Each year on August 19th, the United States celebrates National Aviation Day, a day to wonder on the power of flight and appreciate the history that led up to aviation as we know it today. Thanks to various scientific and technological inventions, in just a handful of generations aviation went from a crazy dream to a regular mode of transport, so here’s a little look at how we got here.
1. Some key moments in the history of aviation
- 1st Century AD- according to legend, Chinese Emperor Wang Mang ordered a soldier to strap two wings to his back, who then succeeded in flying 100 metres.
- 9th Century AD – it is said that Abbas ibn Firnas covered himself with feathers, attached wings to his body and (according to Algerian historian Ahmed Mohammed al-Maqqari) “flew a considerable distance.”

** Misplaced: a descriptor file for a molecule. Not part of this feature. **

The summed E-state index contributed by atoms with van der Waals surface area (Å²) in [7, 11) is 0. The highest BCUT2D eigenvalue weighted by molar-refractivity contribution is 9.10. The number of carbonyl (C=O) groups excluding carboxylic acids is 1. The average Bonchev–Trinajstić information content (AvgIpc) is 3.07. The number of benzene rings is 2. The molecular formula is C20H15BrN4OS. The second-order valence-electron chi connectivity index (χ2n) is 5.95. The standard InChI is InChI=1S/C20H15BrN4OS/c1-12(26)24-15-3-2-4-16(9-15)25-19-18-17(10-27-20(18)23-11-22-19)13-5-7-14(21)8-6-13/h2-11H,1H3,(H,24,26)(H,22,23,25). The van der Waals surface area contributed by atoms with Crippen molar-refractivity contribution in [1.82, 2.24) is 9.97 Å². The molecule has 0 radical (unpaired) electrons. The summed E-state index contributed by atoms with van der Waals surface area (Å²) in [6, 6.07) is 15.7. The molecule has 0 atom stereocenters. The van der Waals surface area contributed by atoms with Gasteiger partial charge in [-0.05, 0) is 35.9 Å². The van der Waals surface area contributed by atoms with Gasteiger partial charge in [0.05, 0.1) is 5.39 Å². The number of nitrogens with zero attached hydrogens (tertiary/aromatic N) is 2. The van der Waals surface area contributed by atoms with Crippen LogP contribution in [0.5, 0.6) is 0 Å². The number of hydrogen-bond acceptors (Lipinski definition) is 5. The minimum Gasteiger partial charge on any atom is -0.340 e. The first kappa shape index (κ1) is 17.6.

- 1799 – English engineer Sir George Cayley described the model for a modern airplane, consisting of a fixed-wing machine with lift, propulsion and control mechanisms.
- August 19th 1871 – Orville Wright born in Dayton, Ohio, brother to Wilbur, born in Millville, Indiana, on April 16th 1867.
- December 17, 1903 – The Wright Brothers completed a sustained flight of a heavier-than-air aircraft four miles south of Kitty Hawk in North Carolina. This is widely credited to have been the first of its kind, however there are still various contradictory stories.
2. The start of something new
The aviation sector has seen many changes over the centuries, and this continues to be the case as scientists seek ways to reduce, or get rid of entirely, the heavy CO2 emissions that the mode of transport produces. From electric planes to flying taxis, airships and even flying cars, there is still so much to explore, and this extends further even, into space explorations and the future possibility of space tourism. Technology and knowledge combined have brought us a long way, but there is still a lot more to explore, and National Aviation Day is a way to celebrate this.